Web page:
I felt better once I found out a little more about how long- and short-term memory works. As World Language Classroom explains, new vocabulary is initially stored in the short-term memory, then transferred to the long-term memory after consistent study and practice. This is why I can easily name all the items from the grocery store that I buy regularly, yet I can’t recall the new vocabulary words I learned yesterday.
Writing skills work in a similar way. A few years ago, I was so caught up in my job that I completely neglected my writing. So, when I did finally come back to it, I found it was severely lacking, even though I had earned high grades for my creative writing degree.
The problem wasn’t that I had suddenly become a bad writer. I had simply neglected my writing for so long that my skills had become rusty. Once I started writing daily, my skills quickly began to improve again, to the point that I am now able to write as a career. It is similar to how I seem to forget all of my Finnish whenever I visit my family in the U.K. But once I’ve spent a few days back in Finland, it all comes flooding back.
So, whether studying a foreign language or writing a novel, consistent practice over a long-term period is essential for keeping up your skills.
I’ve mentioned already what a difficult language Finnish is to learn, especially for a newbie. The sheer amount of different word types, tenses, and participles makes me want to cry sometimes. For instance, there are 15 different types of tenses and 10 different ways to make a word plural. You can understand why it can make me so frustrated.
It was no surprise that my initial attempts to learn Finnish on my own didn’t go well. It was only once I had the money to hire an online tutor and began regular lessons that my Finnish begin to really improve. I had an experienced teacher who could explain all the complex grammar rules to me and help me to actually be understood by Finnish speakers.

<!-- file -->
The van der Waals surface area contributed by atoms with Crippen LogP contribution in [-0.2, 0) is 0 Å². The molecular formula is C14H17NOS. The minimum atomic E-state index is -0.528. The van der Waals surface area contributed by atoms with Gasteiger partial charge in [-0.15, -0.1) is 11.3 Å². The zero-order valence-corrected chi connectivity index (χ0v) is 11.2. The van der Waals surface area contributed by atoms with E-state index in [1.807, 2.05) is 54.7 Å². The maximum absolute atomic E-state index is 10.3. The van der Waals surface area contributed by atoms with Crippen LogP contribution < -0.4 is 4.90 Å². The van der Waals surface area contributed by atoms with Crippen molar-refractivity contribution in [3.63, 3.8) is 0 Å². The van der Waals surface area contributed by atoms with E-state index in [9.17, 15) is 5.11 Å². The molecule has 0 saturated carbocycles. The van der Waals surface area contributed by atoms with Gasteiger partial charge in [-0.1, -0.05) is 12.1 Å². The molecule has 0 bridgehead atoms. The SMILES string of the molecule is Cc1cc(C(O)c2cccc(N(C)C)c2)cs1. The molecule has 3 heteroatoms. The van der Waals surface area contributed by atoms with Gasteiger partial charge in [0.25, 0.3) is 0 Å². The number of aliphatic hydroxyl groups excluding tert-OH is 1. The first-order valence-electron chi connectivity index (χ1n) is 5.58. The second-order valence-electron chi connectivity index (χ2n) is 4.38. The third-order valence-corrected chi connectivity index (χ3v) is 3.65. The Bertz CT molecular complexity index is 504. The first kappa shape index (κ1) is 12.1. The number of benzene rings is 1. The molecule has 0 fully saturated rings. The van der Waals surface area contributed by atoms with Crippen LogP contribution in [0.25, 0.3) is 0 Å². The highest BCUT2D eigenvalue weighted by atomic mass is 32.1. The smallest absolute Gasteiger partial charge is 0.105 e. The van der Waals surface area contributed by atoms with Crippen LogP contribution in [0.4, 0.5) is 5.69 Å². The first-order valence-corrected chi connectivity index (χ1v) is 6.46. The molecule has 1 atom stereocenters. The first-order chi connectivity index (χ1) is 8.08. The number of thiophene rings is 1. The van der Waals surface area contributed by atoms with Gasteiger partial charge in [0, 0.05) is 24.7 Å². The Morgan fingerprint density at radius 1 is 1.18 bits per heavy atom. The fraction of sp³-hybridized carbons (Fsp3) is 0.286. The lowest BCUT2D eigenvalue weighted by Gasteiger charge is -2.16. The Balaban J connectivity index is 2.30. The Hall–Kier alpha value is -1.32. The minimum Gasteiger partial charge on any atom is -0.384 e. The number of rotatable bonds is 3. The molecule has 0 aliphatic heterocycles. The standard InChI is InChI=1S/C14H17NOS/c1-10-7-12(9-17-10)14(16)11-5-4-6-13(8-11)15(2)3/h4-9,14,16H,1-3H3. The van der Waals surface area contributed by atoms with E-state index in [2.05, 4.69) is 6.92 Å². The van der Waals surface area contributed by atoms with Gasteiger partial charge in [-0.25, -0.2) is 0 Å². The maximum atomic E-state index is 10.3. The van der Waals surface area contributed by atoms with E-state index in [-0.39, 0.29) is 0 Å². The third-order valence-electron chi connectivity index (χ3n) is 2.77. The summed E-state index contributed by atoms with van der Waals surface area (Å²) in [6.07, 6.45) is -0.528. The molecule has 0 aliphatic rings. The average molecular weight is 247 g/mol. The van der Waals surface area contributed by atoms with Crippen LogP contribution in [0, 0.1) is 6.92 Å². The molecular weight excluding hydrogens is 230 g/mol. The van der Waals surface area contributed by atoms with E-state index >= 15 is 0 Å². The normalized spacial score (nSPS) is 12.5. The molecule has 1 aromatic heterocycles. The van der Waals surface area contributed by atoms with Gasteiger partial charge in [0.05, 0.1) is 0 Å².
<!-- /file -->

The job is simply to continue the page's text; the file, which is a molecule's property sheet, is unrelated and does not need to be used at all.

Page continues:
The same applies to writing. I doubt I would’ve reached my current level of writing skill if I didn’t have a creative writing degree and a circle of tutors and fellow students to provide feedback for my writing and help me to improve it. Today, I still have a supportive community of writers on Reddit threads like r/writing and writing forums who can answer my questions and provide feedback whenever I need it. It is a much better approach than going it alone.
Studying a language goes far beyond the classroom. Since the ultimate goal of my studies is to be understood by people in the country I live in, interacting with native Finns is just as important to my studies as reviewing the material in my textbook.
It is a little more difficult for me, since I work from home and because I am always so nervous about my Finnish being terrible that I avoid using it, even when I should. Sometimes, even buying a bus ticket to “Joensuu keskusta” (Joensuu town center) can be an ordeal, as is understanding the thick local accents. Yet overcoming this fear and practicing my Finnish, as awful as it may be at the moment, has done more for my studies than anything else.